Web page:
A former vice-minister of health in China dismissed the possibility of clinical trials involving a human head transplant, adding that an experiment done in China had severely violated ethical rules.
“We will never allow such clinical trials to be carried out in China,” Huang Jiefu, chairman of the China National Organ Donation and Transplantation Committee and former vice-minister of health, told China Daily in an interview on Friday.
“(A head transplant) is technically impossible, and violates Chinese laws and regulations on organ transplants,” he said.
Huang made the remarks following a heated controversy stirred in the past few days by the announcement of completion of a human head transplant on a corpse in China.
The procedure was carried out last week by a team led by Ren Xiaoping, a surgeon at Harbin Medical University in Harbin, Heilongjiang province. During the 18-hour operation, Ren said, he and his assistants successfully reconnected a severed head with the spine, nerves and blood vessels of a corpse.
Italian professor Sergio Canavero, who worked as a partner with Ren in the past few years to make a head transplant feasible, said the transplant was the first such surgery in the world and a similar operation on a live human would take place “imminently”, according to a report in the Daily Mail.
The transplant caused widespread controversy, and doctors and scholars in China have been critical.
Huang said the committee is also taking measures that could hold Harbin Medical University accountable for allowing Ren to do such an experiment. “Repair of damaged spinal nerves and brain cells is a challenge that has not been overcome in any part of the world,” he said. “It’s a meaningless and ridiculous activity to draw attention by experimenting on a corpse.”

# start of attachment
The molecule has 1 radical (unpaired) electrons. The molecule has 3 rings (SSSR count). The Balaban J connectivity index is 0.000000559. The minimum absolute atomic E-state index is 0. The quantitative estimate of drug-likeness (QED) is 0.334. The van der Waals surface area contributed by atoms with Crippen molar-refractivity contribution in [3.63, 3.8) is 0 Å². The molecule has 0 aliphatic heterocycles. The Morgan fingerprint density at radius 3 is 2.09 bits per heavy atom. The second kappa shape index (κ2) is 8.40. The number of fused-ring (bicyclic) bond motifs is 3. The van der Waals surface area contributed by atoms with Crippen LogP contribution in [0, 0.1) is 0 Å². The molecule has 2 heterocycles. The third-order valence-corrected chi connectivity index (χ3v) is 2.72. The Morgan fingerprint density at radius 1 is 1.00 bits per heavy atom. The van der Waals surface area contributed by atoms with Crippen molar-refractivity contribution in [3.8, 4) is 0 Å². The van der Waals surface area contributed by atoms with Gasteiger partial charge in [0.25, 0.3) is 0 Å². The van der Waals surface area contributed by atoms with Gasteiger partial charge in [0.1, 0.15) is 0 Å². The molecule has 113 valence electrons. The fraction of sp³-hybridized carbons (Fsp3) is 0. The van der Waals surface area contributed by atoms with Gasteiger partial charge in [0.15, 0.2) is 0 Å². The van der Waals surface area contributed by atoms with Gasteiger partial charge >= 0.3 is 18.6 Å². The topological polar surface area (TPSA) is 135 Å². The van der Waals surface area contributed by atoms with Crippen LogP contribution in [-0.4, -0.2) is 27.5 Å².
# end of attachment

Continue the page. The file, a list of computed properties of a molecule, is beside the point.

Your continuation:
While there are many disabled people with spinal cord damage, doctors cannot produce any evidence proving that damage to the spinal cord can be repaired, he said.
Even with organ transplants that are routinely performed, rejection after transplantation remains a challenge, he said.
In addition to the technical barriers, a head transplant would come with serious ethical questions, Huang said.
“A patient’s identity does not change after having received an organ such as a kidney or liver donated by others, but who will the patient be after having the head changed?”
Huang said he has received phone calls from some top transplant experts in other countries who also suggested similar tests be banned.
“China’s organ transplant technologies in the liver, kidney, heart, lungs and small intestine have reached a world-class level,” Huang said. “China’s organ transplants should progress following indisputably high ethical standards.”
There was no response on Friday to calls to Ren and Harbin Medical University from China Daily.